Archive for Objective-C

Book review: Beginning iPhone Development

I have been going through this book for the past few weeks, and so far it’s the best book around for developers beginning with Objective-C and the iPhone SDK. The writing is natural (and that’s hard to find these days), detailed and sometimes funny in a quirky way. I appreciate the fact that they use lots of screenshots to explain the interactions with Interface Builder and Xcode.

They have Chapter 3 (Handling Basic Interaction) available for free online if you would like to read a sample of the book. Highly recommended.

You may also like to follow Jeff LaMarche’s blog, one of the co-authors of this book.

iPhone SDK: Parsing JSON data

So when developing for the iPhone with the official SDK, and trying to parse JSON data, there are a few options for JSON libraries to use:

  • json-framework – General purpose JSON library for Objective-C, but contains a custom SDK that was built to be easily bundled with iPhone app projects.
  • TouchJSON – Part of the TouchCode, a project of a bunch of classes that are targetted for iPhone development, so it’s deemed to be a very light and fast library.
  • Maybe more? Let me know in the comments area.

Both are very under-documented (I mean, SERIOUSLY), but if you poke at them long enough, things will start making sense. I personally chose to use json-framework, as I initially had a few problems figuring out how to parse JSON content that had an array as the root object. Apparently TouchJSON officially only supports JSON results serialized as a object in the root level. As in:

{"values": ["value1", "value2", "value3"]}

Instead of:

["value1", "value2", "value3"]

That’s usually not a big deal, as you can just change the way you generate the JSON result in your server side code (if you are dealing with web services returning the JSON data), but what happens if you already have code expecting the server side to return that type of result?

Either way, I’m going to provide a simple usage example of json-framework to parse a JSON string. In order to install json-framework, you should follow the simple instructions available in its INSTALL file.

NSString *jsonString = @"[\"value1\", \"value2\", \"value3\"]";
SBJSON *json = [[SBJSON alloc] init];
NSError *error = nil;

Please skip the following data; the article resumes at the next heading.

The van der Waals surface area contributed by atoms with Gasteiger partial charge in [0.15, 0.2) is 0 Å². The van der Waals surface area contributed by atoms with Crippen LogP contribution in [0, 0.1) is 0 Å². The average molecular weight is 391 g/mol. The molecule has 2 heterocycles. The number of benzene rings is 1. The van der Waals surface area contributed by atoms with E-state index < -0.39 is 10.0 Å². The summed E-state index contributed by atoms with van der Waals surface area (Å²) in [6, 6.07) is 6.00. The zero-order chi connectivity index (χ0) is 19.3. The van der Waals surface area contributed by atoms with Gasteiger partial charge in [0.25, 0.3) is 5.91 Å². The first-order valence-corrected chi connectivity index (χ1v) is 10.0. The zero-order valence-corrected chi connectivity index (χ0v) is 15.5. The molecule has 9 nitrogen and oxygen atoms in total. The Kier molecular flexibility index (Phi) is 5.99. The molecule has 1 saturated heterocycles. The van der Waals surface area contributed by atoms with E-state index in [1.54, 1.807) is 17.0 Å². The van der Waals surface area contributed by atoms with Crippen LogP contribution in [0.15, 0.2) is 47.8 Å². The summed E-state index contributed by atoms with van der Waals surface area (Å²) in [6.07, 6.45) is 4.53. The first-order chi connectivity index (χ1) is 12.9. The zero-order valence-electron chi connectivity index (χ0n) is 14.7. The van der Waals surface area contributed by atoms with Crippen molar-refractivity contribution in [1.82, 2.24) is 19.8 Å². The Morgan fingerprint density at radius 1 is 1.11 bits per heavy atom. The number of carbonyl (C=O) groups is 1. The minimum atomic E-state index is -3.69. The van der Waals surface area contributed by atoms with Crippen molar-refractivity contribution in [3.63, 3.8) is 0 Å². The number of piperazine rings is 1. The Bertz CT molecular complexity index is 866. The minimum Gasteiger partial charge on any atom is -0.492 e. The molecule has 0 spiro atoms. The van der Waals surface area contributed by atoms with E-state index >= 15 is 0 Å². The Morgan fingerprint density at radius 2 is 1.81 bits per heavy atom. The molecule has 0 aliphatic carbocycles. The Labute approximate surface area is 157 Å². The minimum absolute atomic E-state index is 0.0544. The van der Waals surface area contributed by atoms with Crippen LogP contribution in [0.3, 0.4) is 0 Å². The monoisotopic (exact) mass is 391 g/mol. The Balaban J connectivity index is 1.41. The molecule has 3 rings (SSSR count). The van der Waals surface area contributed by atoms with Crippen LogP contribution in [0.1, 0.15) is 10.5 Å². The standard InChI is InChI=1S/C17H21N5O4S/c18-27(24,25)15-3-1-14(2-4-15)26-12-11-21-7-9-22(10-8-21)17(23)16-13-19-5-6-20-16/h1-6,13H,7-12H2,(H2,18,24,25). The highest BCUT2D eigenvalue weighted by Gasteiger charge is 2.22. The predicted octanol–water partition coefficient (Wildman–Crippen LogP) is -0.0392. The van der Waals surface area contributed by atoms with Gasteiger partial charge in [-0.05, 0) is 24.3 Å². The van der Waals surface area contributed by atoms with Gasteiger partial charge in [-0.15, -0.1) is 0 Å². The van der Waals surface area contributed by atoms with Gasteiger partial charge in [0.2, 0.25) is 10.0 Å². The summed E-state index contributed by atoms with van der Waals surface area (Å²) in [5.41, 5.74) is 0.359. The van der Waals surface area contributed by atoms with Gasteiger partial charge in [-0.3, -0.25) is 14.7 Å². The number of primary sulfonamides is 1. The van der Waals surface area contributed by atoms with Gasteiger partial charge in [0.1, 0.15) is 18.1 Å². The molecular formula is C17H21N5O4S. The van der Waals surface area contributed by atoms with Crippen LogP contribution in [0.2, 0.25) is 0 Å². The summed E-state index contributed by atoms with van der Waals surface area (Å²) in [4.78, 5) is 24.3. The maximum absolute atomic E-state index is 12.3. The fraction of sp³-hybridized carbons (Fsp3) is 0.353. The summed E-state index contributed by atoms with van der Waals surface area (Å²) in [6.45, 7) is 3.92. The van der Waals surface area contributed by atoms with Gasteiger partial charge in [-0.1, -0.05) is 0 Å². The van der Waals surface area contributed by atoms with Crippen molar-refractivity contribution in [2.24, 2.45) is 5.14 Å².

NSArray *results = [json objectWithString:jsonString error:&error];
[json release];

For my particular application, I was fetching the JSON string from a web service, and it was coming up as a NSData object, so I had to do the following:

NSString *jsonString = [[NSString alloc] initWithData:resourceData encoding:NSUTF8StringEncoding];
SBJSON *json = [[SBJSON alloc] init];
NSError *error = nil;
NSArray *results = [json objectWithString:jsonString error:&error];
[json release];
[jsonString release];

Hopefully this is useful to someone else.

Xcode keyboard tricks

I’m mostly a keyboard navigation type of user, so it’s been a few busy months trying to remember all of the different little tricks in Xcode while doing Objective-C work.

A few of my favorites:

  • ⌘ + l (lowercase L) – if done within a text editor pane, it will re-center the editor around the line that the cursor is currently in. Too confusing? Try this video demonstration from Todd Ditchendorf then.
  • ⌘ + option + up arrow – switches between header (.h) and implementation (.m) files.
  • ⌘ + b – builds project.
  • ⌘ + r – build and run project.
  • If you hold down the alt/option key, and then double click on a code token, such as a class name or function name, it will automatically search the documentation for that particular word. Very useful when you want to read some more about the UITableView class, for instance.
  • A similar trick is available if you would like to open the definition for a particular code token, such as the source code file where class ExampleController is defined. Just hold down the command key (⌘), and double click the word.

Creating UIColor objects from hex values

It’s pretty inconvenient to create UIColor objects while developing apps for the iPhone, as you need to specific separate values for the RGB parts: red, green, blue.

I found a trick online a few weeks ago on how to automatically generate that code, by simply using a macro:

#define UIColorFromRGB(rgbValue) [UIColor \
    colorWithRed:((float)((rgbValue & 0xFF0000) >> 16))/255.0 \
    green:((float)((rgbValue & 0xFF00) >> 8))/255.0 \
    blue:((float)(rgbValue & 0xFF))/255.0 alpha:1.0]

The usage looks something like this:

- (UITableViewCell *)tableView:(UITableView *)tv cellForRowAtIndexPath:(NSIndexPath *)indexPath {
    UITableViewCell *cell = [tableView dequeueReusableCellWithIdentifier:@"cell"];
    if (nil == cell) {
        cell = [[[UITableViewCell alloc] initWithFrame:CGRectZero reuseIdentifier:@"cell"] autorelease];
    cell.textColor = UIColorFromRGB(0x333333);
    cell.accessoryType = UITableViewCellAccessoryDisclosureIndicator;
    cell.text = @"Testing 1 2 3";

Hope that’s useful to someone.

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